NWLC's annual nationwide report and analysis of state child care assistance policies reveals that low-income families continue to struggle to access high-quality child care, despite some modest improvements made by states.

    The analysis, State Child Care Assistance Policies 2007: Some Steps Forward, More Progress Needed, compares child care assistance policies in 2007 to 2006 and 2001 in four key policy areas: reimbursement rates for providers, income eligibility, waiting lists for assistance and copayment requirements. States have made some progress since 2006 in the areas of income eligibility and waiting lists, the report found, but less progress was made in copayments, and almost no progress was made in reimbursement rates. Most states also continue to be behind where they were in 2001. (author abstract)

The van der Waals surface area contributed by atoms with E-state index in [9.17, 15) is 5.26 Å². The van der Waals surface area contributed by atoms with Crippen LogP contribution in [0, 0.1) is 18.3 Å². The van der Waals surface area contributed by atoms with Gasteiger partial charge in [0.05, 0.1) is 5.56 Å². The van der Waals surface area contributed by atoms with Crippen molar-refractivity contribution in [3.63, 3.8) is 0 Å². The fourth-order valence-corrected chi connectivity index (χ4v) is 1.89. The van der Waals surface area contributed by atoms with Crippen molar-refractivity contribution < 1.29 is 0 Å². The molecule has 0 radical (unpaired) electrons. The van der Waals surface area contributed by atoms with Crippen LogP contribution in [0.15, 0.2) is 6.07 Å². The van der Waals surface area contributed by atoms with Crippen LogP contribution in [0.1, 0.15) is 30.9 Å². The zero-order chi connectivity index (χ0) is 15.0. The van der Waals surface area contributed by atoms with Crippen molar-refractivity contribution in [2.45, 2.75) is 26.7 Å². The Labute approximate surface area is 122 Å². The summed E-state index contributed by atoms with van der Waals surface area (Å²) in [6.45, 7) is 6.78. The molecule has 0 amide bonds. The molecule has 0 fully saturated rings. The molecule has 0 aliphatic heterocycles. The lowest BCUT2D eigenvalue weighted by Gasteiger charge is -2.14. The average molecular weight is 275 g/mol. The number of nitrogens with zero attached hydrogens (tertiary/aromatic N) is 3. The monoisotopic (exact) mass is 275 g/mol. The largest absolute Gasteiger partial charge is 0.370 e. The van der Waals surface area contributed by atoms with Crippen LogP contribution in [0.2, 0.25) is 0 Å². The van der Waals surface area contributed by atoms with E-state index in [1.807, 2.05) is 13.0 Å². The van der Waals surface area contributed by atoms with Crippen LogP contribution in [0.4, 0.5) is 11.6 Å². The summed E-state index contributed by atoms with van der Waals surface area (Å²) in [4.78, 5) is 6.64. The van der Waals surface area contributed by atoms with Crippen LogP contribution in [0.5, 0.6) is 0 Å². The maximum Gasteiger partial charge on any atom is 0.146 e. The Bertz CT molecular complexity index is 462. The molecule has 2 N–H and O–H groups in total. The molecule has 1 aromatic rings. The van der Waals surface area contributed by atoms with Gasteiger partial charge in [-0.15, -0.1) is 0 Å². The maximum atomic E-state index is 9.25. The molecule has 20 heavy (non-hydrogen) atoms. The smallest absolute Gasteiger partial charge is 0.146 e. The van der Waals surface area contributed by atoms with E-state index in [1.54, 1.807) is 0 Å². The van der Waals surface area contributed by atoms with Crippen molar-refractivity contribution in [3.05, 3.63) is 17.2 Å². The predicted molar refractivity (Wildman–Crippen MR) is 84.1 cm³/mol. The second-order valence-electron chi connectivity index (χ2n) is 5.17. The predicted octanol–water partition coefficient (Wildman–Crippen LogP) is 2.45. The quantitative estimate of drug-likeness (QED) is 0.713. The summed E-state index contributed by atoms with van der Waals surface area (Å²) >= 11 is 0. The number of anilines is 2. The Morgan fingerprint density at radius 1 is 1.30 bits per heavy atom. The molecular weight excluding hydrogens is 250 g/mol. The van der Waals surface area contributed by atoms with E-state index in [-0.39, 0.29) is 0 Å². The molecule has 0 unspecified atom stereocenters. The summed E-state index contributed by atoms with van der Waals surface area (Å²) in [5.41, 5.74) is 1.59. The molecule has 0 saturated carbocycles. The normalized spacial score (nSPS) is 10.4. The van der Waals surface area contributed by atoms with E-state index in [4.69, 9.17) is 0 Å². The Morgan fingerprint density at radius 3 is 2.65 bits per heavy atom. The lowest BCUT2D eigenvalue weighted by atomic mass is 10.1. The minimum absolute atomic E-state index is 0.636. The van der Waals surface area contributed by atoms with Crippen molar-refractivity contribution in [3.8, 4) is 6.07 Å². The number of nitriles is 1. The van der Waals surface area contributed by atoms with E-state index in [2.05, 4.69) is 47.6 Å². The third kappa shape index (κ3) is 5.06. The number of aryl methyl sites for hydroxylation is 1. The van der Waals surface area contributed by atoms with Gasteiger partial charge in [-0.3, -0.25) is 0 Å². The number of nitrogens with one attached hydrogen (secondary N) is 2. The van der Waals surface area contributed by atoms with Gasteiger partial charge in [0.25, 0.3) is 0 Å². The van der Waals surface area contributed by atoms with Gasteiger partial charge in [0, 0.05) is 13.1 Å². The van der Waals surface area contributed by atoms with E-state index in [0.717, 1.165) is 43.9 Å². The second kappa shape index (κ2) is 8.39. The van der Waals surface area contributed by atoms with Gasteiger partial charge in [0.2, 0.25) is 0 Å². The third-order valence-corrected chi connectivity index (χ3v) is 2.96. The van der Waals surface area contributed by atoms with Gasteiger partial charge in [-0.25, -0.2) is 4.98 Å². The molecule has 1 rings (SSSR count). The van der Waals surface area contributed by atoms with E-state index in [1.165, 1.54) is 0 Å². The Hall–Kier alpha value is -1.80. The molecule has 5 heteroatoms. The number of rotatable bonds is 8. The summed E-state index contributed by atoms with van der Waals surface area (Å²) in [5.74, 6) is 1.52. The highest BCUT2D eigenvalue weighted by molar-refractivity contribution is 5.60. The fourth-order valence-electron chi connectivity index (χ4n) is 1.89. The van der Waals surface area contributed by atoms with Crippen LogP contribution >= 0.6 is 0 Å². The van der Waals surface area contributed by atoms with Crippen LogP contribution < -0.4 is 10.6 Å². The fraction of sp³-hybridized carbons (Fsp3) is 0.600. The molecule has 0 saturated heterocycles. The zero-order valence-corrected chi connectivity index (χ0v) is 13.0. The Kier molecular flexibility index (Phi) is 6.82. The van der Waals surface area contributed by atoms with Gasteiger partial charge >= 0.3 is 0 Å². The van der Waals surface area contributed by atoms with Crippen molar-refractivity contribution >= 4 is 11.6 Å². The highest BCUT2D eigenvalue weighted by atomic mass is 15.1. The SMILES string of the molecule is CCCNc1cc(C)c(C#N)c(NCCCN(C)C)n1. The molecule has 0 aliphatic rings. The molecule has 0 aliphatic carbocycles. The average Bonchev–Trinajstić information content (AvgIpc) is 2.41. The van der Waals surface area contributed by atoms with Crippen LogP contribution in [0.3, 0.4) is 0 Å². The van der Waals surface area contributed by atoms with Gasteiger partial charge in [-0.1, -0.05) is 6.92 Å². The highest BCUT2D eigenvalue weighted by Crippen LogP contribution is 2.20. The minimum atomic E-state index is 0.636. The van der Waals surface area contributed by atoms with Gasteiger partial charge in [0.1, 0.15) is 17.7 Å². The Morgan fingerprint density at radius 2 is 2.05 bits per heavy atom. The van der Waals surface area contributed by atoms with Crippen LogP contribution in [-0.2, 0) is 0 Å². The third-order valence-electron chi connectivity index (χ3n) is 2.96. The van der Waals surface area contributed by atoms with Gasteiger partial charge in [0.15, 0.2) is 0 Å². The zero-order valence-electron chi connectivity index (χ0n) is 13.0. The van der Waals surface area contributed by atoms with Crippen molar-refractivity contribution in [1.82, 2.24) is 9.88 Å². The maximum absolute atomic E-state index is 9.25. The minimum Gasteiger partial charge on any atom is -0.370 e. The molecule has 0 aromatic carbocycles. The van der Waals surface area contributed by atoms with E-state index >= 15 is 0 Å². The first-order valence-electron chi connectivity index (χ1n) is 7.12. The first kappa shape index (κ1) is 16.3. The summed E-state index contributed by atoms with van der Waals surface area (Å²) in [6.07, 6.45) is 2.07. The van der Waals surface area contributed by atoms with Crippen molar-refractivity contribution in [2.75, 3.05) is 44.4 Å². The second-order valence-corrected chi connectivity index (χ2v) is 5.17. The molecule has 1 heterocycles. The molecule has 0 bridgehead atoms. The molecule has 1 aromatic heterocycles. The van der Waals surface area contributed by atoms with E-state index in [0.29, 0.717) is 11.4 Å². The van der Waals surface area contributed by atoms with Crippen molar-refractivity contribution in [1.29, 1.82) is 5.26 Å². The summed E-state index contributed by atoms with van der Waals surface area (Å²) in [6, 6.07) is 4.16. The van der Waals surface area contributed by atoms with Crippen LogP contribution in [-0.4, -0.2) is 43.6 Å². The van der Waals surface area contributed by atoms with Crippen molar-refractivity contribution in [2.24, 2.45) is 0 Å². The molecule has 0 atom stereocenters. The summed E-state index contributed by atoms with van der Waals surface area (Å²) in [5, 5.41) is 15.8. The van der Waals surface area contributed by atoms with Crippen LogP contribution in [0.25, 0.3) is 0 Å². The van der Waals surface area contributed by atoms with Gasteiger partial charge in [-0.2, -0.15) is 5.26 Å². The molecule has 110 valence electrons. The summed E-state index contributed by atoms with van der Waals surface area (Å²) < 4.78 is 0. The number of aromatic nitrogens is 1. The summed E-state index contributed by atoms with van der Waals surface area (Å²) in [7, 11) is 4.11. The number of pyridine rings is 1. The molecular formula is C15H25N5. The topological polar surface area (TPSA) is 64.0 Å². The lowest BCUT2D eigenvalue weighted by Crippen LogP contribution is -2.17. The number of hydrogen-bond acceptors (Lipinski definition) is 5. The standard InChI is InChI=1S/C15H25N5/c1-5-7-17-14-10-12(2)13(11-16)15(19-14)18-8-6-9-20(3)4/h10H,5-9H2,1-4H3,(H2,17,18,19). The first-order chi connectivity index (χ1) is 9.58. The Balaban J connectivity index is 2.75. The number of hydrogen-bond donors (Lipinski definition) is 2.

• Individual Author: Schulman, Karen; Blank, Helen
    Reference Type: Report
    Year: 2008

    This nationwide annual analysis by the National Women's Law Center compares child care assistance policies in 2008 to 2007 and 2001 in four policy areas: income eligibility, waiting lists for assistance, copayment requirements and reimbursement rates for providers. Some states have made progress since 2007, but most states continue to be behind where they were in 2001. The report reveals that states continue to fall short of providing low-income parents the support they need to obtain good-quality child care, despite modest gains in some areas. (author abstract)